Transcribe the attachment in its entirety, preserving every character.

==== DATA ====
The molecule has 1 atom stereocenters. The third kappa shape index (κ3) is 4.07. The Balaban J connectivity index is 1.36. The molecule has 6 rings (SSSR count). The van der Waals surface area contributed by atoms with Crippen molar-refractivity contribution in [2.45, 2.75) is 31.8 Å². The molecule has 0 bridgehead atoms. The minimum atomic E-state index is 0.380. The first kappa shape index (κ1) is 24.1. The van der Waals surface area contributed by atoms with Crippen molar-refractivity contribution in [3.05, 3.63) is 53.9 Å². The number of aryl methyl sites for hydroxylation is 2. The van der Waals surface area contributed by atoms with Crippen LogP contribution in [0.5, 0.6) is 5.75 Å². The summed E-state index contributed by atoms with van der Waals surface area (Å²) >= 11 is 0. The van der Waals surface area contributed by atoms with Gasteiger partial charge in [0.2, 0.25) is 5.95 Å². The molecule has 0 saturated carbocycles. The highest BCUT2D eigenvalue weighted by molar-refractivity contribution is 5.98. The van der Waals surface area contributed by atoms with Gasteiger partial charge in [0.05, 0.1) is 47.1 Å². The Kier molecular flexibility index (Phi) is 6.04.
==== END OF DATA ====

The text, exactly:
The molecule has 1 atom stereocenters. The third kappa shape index (κ3) is 4.07. The Balaban J connectivity index is 1.36. The molecule has 6 rings (SSSR count). The van der Waals surface area contributed by atoms with Crippen molar-refractivity contribution in [2.45, 2.75) is 31.8 Å². The molecule has 0 bridgehead atoms. The minimum atomic E-state index is 0.380. The first kappa shape index (κ1) is 24.1. The van der Waals surface area contributed by atoms with Crippen molar-refractivity contribution in [3.05, 3.63) is 53.9 Å². The number of aryl methyl sites for hydroxylation is 2. The van der Waals surface area contributed by atoms with Crippen LogP contribution in [0.5, 0.6) is 5.75 Å². The summed E-state index contributed by atoms with van der Waals surface area (Å²) >= 11 is 0. The van der Waals surface area contributed by atoms with Gasteiger partial charge in [0.2, 0.25) is 5.95 Å². The molecule has 0 saturated carbocycles. The highest BCUT2D eigenvalue weighted by molar-refractivity contribution is 5.98. The van der Waals surface area contributed by atoms with Gasteiger partial charge in [0.05, 0.1) is 47.1 Å². The Kier molecular flexibility index (Phi) is 6.04.